HIGH A charmingly downplayed epilogue sequence.
LOW The slog of a final level that precedes it.
WTF Precision platforming in a game where I have no direct control over the main character?
One of the most important virtues that young, up-and-coming game designers should learn is knowing when to call it quits. The small team behind Mushroom 11 aren't wrong in thinking that they've got a brilliant concept on their hands, but nothing stays good forever.
Of the twelve hours that I spent with Mushroom 11, I'd estimate that well over half of that time was spent on the seventh and final chapter. That's not how pacing is supposed to work, and it's a sure-fire way to kill goodwill accumulated beforehand, of which there is plenty. I was actually prepared to enthusiastically recommend Mushroom 11 until its nightmarish slog of a closing level, which takes the premise in the wrong direction and seemingly never ends. Talk about ending on a sour note.
The setup is that, in some post-apocalyptic future, players control a viscous mass of fungus that can traverse terrain by reshaping itself. Well, maybe "control" is the wrong word. Players actually use the mouse to erase cells in the fungus as it continuously regrows. Navigation puzzles are solved by using the mushroom's semi-liquid state to squeeze through narrow passages and wrap around objects as needed.
It plays like a slightly more active version of World of Goo in that many of the challenges are centered on building makeshift structures out of this strange substance. Crossing gaps and moving objects requires careful distribution of weight and a thorough understanding of the game's tricky (but reliable) physics system. It's a cool idea that lends itself well to careful, considered puzzle-solving, and for six straight chapters, developer Untame wrings the most out of the idea. They even cook up some surprisingly inventive boss battles.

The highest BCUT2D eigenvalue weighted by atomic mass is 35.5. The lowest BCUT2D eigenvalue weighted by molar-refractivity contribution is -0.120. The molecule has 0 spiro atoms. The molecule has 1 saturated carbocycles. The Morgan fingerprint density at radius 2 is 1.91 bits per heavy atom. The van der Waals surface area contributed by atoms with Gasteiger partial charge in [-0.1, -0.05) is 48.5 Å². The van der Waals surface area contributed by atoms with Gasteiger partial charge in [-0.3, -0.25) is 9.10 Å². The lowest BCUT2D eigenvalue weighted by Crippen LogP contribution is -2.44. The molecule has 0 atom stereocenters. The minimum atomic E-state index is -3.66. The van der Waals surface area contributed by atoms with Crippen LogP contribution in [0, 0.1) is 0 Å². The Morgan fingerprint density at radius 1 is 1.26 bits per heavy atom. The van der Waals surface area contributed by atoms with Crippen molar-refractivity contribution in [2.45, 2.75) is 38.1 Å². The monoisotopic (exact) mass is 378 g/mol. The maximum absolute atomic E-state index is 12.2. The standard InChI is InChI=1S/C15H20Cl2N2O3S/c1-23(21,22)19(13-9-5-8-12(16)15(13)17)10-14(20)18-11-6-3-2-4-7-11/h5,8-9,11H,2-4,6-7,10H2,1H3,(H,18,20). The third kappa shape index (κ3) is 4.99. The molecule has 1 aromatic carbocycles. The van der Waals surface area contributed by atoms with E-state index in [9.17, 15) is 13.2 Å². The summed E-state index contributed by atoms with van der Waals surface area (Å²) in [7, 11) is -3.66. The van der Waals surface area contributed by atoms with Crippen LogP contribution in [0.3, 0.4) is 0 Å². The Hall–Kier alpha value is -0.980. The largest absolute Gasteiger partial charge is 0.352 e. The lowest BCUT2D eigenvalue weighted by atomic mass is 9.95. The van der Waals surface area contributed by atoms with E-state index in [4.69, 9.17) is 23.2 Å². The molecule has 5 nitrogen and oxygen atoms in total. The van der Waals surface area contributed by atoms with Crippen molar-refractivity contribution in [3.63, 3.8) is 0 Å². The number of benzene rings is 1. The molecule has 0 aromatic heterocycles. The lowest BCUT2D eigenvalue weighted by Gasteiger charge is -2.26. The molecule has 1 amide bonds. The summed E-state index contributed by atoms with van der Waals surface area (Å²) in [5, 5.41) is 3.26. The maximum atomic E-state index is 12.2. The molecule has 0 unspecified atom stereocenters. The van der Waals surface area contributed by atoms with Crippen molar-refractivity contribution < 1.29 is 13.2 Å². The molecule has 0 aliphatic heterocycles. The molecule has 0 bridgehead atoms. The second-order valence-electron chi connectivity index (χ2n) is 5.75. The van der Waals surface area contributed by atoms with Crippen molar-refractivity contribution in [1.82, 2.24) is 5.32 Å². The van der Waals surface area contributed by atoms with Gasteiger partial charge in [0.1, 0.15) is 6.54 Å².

What this concept doesn't lend itself well to, however, is timing-based precision platforming. That's because we have no direct control over this mass of fungus; we're only influencing it. Imagine a version of Super Meat Boy in which the player could only give the title character forceful suggestions. It'd be madness.
Sadly, this is the direction that Untame took in designing Mushroom 11's excruciatingly prolonged final stretch, in which we're forced to perform intricate acrobatic maneuvers—often under harsh timers—with only partial control over where the "character" moves. This is some of the most frustrating material I've ever come across in a video game, with one particular tiptoe peg-walk over a boiling pool ranking as 2015's most infuriating moment. What's worse is that it goes on forever. I pushed myself through Mushroom 11's lowest lows in the hopes that "surely this must be the end," and I was proven wrong on countless instances.
As time goes on, I grow more intolerant of the extreme eleventh-hour difficulty spike found in so many games. Mushroom 11 begins wonderfully, with some striking 2D background art and a bounty of inventive puzzles in its earlier levels. I want to recommend it for that, but the unfortunate truth is that too much of my time with Mushroom 11 was spent writhing in fury. I have no doubt that the folks at Untame are talented people, but before their next game rolls around, I hope they learn to quit while they're ahead.
Editor's Note: The developers sent a message after this review was completed and stated that they had adjusted the difficulty of some sections. Before running the review, we took another look at the trouble spots, and we could not see a difference post-patch. The review stands as it was originally written.
Disclosures: This game was obtained via publisher and reviewed on the PC. Approximately 12 hours were devoted to the single-player mode, and the game was completed. There are no multiplayer modes.
Parents: According to the ESRB, this game contains fantasy violence and mild blood. There are a handful of boss battles against big, gross monsters, and there's maybe the tiniest bit of bloodletting involved, but this is overall a fairly innocuous game.
Deaf and Hard of Hearing: Sound plays no vital role in the game whatsoever.
He was born and raised in Amish country and has yet to escape, despite a brief stint in Philadelphia, where he attended Temple University. He took a one-credit course there called "Career Opportunities for English Majors," which painted a bleak picture for prospective writers. Mike remains steadfast in his ongoing role as a video game critic, however, and has recently written for GamesRadar. Most of his work can be found on HonestGamers, where he has contributed over 200 reviews to date.
When not playing games or writing about them, Mike is a rabid indie music fan and ardent concertgoer. He doesn't read as much as he probably should, but his current favorite author is Alastair Reynolds.